Police said they briefly detained a man associated with MSNBC who had followed the jury bus and may have attempted to photograph jurors. As a result, Kyle Rittenhouse’s murder trial judge barred MSNBC from the courtroom on Thursday, Nov.18.

Jurors are driven to the courthouse daily from a secret location in a van with the windows covered so they don’t see the protesters outside. They enter through a secret door, preventing them from coming into contact with the general population.

According to Judge Bruce Schroeder, the man introduced himself to police as James J. Morrison and stated that he worked for NBC News’ cable news network MSNBC. He claimed that he was told to follow the bus by someone from MSNBC in New York.

Following that, NBC News issued a statement referring to Morrison as a freelancer and denying that he intended to photograph jurors.

NBC News then expressed apologies for the event and stated that it would fully assist with the investigation.

“While the traffic violation took place near the jury van, the freelancer never contacted or intended to contact the jurors during deliberations, and never photographed or intended to photograph them,” the statement read.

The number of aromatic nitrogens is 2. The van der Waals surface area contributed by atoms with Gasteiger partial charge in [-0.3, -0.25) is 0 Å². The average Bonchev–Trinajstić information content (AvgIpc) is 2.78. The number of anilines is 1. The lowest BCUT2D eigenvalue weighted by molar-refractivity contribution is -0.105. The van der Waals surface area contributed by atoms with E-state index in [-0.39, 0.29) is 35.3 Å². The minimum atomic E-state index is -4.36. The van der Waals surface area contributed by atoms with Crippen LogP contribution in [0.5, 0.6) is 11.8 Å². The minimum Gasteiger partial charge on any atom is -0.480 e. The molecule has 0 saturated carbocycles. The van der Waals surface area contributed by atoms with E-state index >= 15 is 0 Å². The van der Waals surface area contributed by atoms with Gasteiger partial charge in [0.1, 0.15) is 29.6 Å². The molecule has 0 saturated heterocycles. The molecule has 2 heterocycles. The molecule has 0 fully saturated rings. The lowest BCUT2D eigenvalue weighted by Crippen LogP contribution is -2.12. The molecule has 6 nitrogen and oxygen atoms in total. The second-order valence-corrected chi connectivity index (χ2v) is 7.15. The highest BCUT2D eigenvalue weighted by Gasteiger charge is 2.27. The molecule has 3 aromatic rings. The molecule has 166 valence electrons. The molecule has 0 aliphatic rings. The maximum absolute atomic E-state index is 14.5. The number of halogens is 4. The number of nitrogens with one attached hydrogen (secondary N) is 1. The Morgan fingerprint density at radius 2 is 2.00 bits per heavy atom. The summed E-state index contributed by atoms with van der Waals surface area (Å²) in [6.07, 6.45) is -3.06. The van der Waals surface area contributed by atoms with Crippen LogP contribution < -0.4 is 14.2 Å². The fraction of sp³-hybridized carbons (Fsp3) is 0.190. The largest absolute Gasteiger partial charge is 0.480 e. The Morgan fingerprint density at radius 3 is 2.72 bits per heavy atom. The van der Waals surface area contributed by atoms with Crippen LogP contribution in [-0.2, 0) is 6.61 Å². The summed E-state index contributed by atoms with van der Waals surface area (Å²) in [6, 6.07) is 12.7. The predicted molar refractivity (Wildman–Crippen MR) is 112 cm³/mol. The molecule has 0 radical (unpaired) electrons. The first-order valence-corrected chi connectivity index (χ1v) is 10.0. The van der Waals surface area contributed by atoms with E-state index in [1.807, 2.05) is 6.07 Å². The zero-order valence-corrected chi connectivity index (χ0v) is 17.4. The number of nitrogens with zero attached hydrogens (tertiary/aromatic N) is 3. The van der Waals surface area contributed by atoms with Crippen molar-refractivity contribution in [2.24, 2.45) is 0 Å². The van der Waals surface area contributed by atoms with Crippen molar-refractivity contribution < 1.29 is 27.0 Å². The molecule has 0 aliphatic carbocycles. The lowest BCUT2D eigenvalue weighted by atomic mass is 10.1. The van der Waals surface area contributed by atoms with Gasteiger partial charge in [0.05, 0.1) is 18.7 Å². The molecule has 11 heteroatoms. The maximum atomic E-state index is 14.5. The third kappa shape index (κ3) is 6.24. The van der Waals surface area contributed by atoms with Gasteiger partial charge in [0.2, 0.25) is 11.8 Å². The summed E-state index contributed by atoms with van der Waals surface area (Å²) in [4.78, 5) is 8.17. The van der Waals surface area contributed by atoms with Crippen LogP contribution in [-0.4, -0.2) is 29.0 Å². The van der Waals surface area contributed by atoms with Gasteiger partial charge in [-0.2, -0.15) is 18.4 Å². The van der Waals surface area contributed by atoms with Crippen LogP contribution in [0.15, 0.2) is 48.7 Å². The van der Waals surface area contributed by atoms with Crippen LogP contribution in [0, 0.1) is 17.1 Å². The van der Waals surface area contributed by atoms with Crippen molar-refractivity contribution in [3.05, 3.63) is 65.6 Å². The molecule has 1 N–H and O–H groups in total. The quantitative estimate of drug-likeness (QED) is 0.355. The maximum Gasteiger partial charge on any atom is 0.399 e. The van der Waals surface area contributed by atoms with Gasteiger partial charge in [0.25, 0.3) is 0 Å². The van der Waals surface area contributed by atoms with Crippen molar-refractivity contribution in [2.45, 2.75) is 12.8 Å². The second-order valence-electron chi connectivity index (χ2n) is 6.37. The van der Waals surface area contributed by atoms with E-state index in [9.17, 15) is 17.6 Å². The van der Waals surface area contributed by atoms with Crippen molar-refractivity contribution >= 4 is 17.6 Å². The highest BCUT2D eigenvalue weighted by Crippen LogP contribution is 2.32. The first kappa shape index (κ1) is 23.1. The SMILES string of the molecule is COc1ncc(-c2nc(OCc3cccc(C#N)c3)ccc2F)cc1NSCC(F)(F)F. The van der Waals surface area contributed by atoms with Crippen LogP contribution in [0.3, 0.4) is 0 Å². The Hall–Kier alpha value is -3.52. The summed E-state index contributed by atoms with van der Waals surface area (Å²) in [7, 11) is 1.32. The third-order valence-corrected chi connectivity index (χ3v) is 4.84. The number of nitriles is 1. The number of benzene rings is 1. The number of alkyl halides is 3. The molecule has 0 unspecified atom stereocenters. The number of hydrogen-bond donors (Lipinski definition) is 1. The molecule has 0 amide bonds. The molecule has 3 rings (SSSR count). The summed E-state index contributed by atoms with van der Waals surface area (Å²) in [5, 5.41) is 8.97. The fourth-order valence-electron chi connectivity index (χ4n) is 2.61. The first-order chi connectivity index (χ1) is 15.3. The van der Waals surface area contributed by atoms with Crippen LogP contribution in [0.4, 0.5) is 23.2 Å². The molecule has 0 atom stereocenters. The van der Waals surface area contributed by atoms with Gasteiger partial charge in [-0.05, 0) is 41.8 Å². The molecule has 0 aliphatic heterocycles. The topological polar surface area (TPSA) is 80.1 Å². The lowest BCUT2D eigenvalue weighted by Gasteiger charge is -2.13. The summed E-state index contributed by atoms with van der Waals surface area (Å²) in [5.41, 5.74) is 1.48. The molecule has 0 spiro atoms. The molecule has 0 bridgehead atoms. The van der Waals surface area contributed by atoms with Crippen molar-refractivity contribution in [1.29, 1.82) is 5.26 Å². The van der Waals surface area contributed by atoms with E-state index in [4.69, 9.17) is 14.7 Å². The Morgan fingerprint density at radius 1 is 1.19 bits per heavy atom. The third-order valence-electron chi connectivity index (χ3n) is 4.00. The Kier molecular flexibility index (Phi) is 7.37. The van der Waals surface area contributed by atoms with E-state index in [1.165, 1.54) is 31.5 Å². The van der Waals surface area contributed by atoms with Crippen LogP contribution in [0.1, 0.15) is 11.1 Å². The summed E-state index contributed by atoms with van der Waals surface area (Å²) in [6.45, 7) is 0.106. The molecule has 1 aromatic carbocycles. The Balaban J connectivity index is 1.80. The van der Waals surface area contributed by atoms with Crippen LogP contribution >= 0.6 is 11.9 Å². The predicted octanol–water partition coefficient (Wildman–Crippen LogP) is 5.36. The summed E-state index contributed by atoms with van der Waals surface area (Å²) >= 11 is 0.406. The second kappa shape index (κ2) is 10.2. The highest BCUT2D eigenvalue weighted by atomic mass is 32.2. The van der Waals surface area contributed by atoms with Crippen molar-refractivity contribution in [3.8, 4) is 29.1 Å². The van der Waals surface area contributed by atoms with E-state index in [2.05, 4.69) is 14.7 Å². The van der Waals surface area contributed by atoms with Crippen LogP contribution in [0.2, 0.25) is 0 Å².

Officers allegedly stopped Morrison after he reportedly ran a red light, according to Schroeder. Morrison allegedly told officers what he was doing at that point. In a pair of tweets, the Kenosha Police Department reported that he was “briefly taken into custody” and then handed multiple traffic-related citations, said nbc15.

The police department assured the public there “was no breach of security regarding the jury, nor were there any photographs obtained.” The tweets added that no other details would be released because this is an open investigation, saying that “this incident is being investigated much further.”

The judge described it as a very severe matter submitted to the competent authorities for further action.

During a protest against police brutality in Kenosha last year, Rittenhouse, 18, shot and killed two people and injured a third. He testified that he fired in self-defense after the men assaulted him.

At the start of the politically sensitive trial, the court prohibited anyone from photographing the jurors, reported AP news.

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